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Employment Today, HR Solutions - Thomson Reuters

Employment Today, HR Solutions - Thomson Reuters



Employment Today Magazine

Editorial comment—Finding the sweet spot

Type “meaningful jobs” into Google and you’ll find myriad websites offering the 20—or five, 14, 50 or any other number you care to think of—most meaningful jobs. You can refine your search further by seeking the most meaningful jobs for introverts, or that pay well or that don’t need a degree.

It’s hardly surprising people want meaningful jobs—after all, we spend much of our lives at work—but the abundance of headlines suggesting that seeking purpose over pay cheque is peculiar to Millennials are doing the rest of us a disservice. I’d say it’s a much more universal desire.

In fact, a Linkedin survey from a couple of years ago found Millennials to be the least purpose-driven generation, and that sense of purpose deepens the further along you are in your career. That survey found 48 percent of Baby Boomers report that they prioritise purpose over pay and titles, followed by Gen X with 38 percent, and finally, Millennials at 30 percent.

A Guardian article at the time of the LinkedIn survey suggested two reasons why there might be a big gap between what Millennials deeply desire—as expressed anecdotally through the media—and what they put into practice. One is that Millennials haven’t had enough work experience to figure out what aspects of their job they find most energizing. The other is that there is still work to be done on aligning a mutually beneficial relationship between employers and employees.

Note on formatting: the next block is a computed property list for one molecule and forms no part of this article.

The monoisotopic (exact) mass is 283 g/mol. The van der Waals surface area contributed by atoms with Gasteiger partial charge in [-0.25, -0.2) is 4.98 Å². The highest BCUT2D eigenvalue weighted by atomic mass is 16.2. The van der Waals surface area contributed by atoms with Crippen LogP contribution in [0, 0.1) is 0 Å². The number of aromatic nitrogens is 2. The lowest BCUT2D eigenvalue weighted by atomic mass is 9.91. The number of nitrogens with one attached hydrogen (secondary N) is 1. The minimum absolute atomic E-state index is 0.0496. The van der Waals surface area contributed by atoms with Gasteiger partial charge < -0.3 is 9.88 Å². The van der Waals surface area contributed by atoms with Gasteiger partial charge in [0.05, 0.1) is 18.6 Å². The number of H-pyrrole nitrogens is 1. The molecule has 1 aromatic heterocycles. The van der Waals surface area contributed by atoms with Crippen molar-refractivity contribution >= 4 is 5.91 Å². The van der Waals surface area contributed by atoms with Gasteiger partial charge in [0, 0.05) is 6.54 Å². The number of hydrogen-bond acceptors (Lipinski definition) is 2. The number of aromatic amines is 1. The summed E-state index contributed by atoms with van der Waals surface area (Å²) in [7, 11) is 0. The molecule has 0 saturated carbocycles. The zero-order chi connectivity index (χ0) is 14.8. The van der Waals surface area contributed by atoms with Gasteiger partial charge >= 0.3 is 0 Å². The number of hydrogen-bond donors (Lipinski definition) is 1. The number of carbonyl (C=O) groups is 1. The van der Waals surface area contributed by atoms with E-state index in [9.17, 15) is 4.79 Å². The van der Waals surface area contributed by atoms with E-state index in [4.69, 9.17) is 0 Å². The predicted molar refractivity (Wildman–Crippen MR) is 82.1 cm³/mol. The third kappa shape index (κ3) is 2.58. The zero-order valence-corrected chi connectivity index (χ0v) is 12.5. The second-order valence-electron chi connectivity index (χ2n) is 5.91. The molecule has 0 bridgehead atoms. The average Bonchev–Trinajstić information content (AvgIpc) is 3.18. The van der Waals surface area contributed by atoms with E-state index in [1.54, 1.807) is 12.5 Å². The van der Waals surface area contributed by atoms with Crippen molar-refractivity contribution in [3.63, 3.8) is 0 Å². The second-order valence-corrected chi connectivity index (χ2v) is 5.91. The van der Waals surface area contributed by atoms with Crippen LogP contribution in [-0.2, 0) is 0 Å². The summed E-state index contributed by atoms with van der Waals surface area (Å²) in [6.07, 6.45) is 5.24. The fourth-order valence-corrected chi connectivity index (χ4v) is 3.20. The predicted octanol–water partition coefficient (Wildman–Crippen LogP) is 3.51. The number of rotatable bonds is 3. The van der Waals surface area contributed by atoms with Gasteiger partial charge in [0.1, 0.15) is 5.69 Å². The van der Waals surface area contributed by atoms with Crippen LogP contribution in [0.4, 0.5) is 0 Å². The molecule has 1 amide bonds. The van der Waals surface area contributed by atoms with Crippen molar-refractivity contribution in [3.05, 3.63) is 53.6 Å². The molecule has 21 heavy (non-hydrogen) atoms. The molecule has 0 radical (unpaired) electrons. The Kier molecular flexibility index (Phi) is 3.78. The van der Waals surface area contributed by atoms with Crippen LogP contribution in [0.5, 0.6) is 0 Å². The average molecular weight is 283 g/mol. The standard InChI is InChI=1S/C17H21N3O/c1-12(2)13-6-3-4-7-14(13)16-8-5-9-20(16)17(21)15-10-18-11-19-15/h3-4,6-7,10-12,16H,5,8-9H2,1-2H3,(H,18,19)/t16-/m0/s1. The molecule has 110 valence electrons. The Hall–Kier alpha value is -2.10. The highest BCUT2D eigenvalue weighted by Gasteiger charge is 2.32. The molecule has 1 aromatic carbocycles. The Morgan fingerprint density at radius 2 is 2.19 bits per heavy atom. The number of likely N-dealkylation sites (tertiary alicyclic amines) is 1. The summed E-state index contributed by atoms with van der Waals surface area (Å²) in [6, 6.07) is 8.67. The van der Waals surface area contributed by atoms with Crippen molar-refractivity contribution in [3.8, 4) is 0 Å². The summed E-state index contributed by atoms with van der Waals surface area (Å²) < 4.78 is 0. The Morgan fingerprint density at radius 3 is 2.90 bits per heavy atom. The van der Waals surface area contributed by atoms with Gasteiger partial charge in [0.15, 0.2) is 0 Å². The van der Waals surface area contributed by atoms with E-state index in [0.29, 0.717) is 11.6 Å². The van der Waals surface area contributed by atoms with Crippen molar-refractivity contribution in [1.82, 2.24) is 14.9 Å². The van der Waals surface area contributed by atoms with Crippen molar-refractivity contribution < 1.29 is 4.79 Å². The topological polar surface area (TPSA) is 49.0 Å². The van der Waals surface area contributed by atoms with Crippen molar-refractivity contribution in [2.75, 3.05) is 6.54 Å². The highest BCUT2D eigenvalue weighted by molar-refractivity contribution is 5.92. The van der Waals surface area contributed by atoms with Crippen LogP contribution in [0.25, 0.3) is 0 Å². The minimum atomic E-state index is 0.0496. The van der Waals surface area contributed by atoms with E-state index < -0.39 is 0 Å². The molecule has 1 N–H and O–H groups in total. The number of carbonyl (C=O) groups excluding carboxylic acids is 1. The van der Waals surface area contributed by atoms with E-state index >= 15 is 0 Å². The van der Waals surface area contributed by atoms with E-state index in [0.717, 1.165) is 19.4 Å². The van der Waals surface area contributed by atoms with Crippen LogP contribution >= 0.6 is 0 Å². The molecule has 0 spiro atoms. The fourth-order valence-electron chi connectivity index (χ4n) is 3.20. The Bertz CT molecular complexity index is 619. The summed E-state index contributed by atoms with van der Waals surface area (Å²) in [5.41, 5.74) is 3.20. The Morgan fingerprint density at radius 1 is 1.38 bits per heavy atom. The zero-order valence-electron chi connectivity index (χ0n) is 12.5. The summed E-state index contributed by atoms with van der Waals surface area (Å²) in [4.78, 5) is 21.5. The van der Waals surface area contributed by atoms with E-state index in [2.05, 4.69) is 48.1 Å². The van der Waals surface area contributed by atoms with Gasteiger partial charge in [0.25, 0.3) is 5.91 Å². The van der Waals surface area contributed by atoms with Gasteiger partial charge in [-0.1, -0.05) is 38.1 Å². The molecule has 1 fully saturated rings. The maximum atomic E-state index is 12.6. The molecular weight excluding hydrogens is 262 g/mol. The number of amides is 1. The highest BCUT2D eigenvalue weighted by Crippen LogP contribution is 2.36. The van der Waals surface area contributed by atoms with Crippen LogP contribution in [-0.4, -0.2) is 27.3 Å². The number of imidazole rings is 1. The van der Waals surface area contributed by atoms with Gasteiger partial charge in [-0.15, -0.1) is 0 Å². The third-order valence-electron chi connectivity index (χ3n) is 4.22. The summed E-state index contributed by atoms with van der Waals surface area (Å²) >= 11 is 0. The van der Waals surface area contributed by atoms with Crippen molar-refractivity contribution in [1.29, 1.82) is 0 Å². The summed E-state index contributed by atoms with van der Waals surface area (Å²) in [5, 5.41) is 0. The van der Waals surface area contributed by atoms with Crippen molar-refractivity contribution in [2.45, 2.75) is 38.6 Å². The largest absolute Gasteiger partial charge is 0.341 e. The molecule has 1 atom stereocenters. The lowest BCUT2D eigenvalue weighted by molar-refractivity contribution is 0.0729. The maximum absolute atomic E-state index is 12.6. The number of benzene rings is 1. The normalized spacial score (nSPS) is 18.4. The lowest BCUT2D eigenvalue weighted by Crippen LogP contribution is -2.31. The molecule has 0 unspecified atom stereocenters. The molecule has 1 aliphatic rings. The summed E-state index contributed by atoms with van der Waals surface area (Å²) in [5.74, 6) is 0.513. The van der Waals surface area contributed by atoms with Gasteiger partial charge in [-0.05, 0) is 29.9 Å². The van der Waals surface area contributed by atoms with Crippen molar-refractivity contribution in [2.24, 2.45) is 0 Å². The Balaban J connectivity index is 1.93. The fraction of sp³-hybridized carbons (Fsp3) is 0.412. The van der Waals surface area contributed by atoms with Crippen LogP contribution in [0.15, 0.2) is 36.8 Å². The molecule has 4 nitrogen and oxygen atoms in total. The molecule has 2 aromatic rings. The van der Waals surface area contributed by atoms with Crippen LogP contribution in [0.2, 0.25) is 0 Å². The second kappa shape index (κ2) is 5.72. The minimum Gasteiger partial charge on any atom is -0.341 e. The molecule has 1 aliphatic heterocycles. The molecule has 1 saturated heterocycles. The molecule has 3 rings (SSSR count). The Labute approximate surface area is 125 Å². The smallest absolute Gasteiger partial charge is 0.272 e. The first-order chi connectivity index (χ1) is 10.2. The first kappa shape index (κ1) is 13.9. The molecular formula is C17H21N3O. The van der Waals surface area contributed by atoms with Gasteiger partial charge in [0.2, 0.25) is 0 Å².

Now, of course, there’s another generation nipping at the heels of Millennials. In 2019, Gen Z will comprise 32 percent of the global population (Millennials account for a 31.5 percent share). Some are already in the workforce, and many more are set to leave school or graduate our universities in the next few years.

Like the generations before them, Gen Z also seek purpose and meaning in their work. But a recent blog by job site Indeed suggests this group is a mix of practicality and idealism. Their practical side wants healthcare and mentoring, while their idealist side prioritises an empowering work culture and working for a company that promotes equality.

The interesting thing about Gen Z, however, is that they also seek job stability—in contrast to the stereotypical job-hopping Millennial. Indeed crunched the numbers on the jobs Gen Z are clicking on and found a strong showing for tech and healthcare jobs. It says these are strong career choices for people who seek security as both fields suffer serious talent shortages.

While job stability rates highly with Gen Zers, research from Adecco suggests they have no qualms about “moving on” if they do not see opportunity where they are—83 percent said they expect to make employment changes early on until they find the “sweet spot” where they can achieve their goals.

The good news is that this is a generation that is willing to work hard for the right organisation. The question is: will yours be the one that can provide that sweet spot?

Lyndsey Swan

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